Long-term work disability and absenteeism in anxiety and depressive disorders
SourceJournal of Affective Disorders, 178, (2015), pp. 121-130
Article / Letter to editor
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SW OZ BSI KLP
Journal of Affective Disorders
SubjectExperimental Psychopathology and Treatment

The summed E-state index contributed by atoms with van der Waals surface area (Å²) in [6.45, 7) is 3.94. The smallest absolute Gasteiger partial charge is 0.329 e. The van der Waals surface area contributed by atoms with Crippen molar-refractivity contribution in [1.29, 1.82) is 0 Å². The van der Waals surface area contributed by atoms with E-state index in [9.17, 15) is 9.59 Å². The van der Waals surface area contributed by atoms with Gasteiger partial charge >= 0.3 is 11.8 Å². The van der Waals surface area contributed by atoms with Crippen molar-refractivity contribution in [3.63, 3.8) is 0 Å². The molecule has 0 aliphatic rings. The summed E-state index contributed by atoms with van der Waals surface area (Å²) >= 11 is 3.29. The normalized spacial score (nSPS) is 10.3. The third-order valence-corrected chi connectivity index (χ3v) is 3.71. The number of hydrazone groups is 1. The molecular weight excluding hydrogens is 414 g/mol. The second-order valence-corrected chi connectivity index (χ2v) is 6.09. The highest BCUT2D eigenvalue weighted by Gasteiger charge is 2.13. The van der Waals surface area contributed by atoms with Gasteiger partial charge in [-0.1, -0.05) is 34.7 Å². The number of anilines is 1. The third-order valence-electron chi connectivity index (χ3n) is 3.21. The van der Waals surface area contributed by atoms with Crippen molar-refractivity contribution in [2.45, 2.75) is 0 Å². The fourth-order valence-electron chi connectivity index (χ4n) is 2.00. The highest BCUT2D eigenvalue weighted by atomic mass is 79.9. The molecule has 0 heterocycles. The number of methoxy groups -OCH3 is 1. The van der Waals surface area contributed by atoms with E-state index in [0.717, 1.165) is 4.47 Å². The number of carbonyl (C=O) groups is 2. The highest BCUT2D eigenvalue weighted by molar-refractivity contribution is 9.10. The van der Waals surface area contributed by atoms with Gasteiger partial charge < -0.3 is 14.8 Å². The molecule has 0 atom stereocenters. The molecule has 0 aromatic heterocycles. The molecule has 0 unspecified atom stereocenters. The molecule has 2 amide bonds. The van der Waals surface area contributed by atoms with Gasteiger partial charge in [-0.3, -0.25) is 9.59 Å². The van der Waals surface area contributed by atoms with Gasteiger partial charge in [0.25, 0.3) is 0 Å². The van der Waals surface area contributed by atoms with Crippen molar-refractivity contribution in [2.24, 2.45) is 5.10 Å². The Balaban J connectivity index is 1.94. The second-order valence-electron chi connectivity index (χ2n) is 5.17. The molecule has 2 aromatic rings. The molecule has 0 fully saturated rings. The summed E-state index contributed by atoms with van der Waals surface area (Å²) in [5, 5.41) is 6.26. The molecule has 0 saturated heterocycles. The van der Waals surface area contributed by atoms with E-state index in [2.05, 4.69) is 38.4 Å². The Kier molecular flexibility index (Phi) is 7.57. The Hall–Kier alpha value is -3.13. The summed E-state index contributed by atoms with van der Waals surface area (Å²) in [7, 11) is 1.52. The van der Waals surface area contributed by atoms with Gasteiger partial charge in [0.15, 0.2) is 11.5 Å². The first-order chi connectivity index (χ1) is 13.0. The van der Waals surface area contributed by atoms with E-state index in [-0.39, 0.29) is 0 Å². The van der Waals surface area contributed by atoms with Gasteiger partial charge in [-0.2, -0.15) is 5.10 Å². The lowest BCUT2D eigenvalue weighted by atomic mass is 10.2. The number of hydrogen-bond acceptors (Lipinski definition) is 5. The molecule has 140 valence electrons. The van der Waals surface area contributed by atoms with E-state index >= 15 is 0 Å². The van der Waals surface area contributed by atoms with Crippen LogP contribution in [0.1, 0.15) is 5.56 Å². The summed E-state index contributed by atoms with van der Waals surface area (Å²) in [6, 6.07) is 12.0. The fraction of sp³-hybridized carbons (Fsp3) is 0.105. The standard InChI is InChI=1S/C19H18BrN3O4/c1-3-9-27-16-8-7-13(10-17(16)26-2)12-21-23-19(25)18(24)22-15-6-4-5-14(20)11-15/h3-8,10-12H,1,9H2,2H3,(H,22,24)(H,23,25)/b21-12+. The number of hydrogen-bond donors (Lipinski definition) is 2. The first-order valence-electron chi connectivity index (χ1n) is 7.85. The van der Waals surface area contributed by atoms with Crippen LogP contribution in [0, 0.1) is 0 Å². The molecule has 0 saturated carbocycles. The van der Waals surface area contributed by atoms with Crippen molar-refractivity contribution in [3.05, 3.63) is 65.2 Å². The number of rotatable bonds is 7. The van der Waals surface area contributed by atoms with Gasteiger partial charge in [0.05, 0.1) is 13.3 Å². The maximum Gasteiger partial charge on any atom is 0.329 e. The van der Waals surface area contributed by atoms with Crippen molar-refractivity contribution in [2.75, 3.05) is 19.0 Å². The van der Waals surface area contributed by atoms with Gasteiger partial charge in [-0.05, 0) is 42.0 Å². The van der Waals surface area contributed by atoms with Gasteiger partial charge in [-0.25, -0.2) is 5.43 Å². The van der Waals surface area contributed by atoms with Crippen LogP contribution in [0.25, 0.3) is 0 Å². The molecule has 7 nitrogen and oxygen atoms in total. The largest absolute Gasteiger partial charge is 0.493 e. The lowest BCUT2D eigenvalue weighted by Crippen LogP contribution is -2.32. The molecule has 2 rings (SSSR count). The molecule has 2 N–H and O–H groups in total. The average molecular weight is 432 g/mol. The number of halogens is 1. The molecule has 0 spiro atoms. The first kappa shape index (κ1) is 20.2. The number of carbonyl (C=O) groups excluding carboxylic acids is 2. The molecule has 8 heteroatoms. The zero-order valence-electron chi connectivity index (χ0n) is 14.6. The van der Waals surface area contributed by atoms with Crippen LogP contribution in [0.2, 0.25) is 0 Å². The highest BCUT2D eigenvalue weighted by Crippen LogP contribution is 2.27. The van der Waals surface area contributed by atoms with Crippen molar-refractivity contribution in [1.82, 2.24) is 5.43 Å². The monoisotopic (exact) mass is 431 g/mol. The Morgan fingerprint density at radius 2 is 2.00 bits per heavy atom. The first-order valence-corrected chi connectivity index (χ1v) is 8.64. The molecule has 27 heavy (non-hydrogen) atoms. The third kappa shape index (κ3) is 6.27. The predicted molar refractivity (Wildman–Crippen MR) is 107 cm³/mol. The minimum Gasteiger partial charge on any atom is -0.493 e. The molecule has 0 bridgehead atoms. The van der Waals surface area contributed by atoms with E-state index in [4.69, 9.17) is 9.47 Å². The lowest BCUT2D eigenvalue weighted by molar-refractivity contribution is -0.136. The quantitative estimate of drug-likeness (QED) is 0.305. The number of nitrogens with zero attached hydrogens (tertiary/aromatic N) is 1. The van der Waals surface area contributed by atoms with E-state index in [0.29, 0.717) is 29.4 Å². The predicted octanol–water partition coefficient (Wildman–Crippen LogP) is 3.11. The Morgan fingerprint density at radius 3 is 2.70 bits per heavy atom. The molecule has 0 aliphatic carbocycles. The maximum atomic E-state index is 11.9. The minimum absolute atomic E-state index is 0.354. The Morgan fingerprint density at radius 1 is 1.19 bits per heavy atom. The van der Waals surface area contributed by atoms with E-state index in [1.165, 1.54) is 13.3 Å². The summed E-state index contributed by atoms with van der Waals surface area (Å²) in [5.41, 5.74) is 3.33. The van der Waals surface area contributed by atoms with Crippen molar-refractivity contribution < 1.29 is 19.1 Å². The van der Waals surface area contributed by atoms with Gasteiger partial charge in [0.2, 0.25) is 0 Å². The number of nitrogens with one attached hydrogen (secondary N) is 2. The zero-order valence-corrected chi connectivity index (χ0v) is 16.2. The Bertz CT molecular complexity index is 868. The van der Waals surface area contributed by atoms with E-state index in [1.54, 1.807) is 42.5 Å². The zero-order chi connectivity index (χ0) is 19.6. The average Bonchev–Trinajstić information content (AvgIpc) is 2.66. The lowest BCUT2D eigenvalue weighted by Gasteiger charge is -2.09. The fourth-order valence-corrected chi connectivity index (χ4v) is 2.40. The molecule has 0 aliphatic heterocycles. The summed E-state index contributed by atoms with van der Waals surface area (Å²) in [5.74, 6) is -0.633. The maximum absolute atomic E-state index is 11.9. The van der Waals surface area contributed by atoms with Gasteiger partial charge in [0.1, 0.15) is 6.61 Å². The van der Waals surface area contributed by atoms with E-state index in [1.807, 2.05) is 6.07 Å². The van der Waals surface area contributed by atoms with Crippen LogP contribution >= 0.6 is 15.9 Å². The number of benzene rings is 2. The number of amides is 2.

Background: This longitudinal study aims to compare long-term work disability and absenteeism between anxiety and depressive disorders focusing on the effects of different course trajectories (remission, recurrence and chronic course) and specific symptom dimensions (anxiety arousal, avoidance behaviour and depressive mood). Methods: We included healthy controls, subjects with a history of - and current anxiety and/or depressive disorders with a paid job (n=1632). The Composite International Diagnostic Interview was used to diagnose anxiety and depressive disorders and to assess course trajectories at baseline, over 2 and 4 years. The World Health Organization Disability Assessment Schedule II and the Health and Labour Questionnaire Short Form were used to measure work disability and absenteeism. Symptom dimensions were measured using the Beck Anxiety Inventory, the Fear Questionnaire and the Inventory for Depressive Symptomatology. Results: A history of - and current anxiety and/or depressive disorders were associated with increasing work disability and absenteeism over 4 years, compared to healthy controls. Long-term work disability and absenteeism were most prominent in comorbid anxiety-depressive disorder, followed by depressive disorders, and lowest in anxiety disorders. A chronic course, anxiety arousal and depressive mood were strong predictors for long-term work disability while baseline psychiatric status, a chronic course and depressive mood were strong predictors for long-term work absenteeism. Limitations: Results cannot be generalized to other anxiety disorders, such as obsessive compulsive disorder, posttraumatic stress disorder and specific phobias. Self-reported measures of work disability and absenteeism were used. Conclusions: Our results demonstrate that depressive syndromes and symptoms have more impact on future work disability and absenteeism than anxiety, implying that prevention of depression is of major importance.
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